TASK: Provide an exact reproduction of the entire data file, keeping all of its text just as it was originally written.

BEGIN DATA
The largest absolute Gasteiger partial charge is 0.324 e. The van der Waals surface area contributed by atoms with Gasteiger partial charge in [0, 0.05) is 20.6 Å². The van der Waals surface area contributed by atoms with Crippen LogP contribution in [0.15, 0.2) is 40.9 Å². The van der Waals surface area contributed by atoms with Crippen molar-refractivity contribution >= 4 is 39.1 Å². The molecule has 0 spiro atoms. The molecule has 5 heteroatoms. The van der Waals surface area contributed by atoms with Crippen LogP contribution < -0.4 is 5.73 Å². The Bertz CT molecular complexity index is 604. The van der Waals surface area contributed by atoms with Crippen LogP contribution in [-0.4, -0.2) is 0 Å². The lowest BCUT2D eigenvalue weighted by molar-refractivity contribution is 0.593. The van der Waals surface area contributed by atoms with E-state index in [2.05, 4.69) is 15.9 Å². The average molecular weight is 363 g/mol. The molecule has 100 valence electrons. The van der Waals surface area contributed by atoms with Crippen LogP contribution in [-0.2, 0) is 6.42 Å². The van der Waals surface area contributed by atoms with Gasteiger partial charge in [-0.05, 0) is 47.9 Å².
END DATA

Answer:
The largest absolute Gasteiger partial charge is 0.324 e. The van der Waals surface area contributed by atoms with Gasteiger partial charge in [0, 0.05) is 20.6 Å². The van der Waals surface area contributed by atoms with Crippen LogP contribution in [0.15, 0.2) is 40.9 Å². The van der Waals surface area contributed by atoms with Crippen molar-refractivity contribution >= 4 is 39.1 Å². The molecule has 0 spiro atoms. The molecule has 5 heteroatoms. The van der Waals surface area contributed by atoms with Crippen LogP contribution < -0.4 is 5.73 Å². The Bertz CT molecular complexity index is 604. The van der Waals surface area contributed by atoms with Crippen LogP contribution in [-0.4, -0.2) is 0 Å². The lowest BCUT2D eigenvalue weighted by molar-refractivity contribution is 0.593. The van der Waals surface area contributed by atoms with E-state index in [2.05, 4.69) is 15.9 Å². The average molecular weight is 363 g/mol. The molecule has 100 valence electrons. The van der Waals surface area contributed by atoms with Crippen LogP contribution in [-0.2, 0) is 6.42 Å². The van der Waals surface area contributed by atoms with Gasteiger partial charge in [-0.05, 0) is 47.9 Å².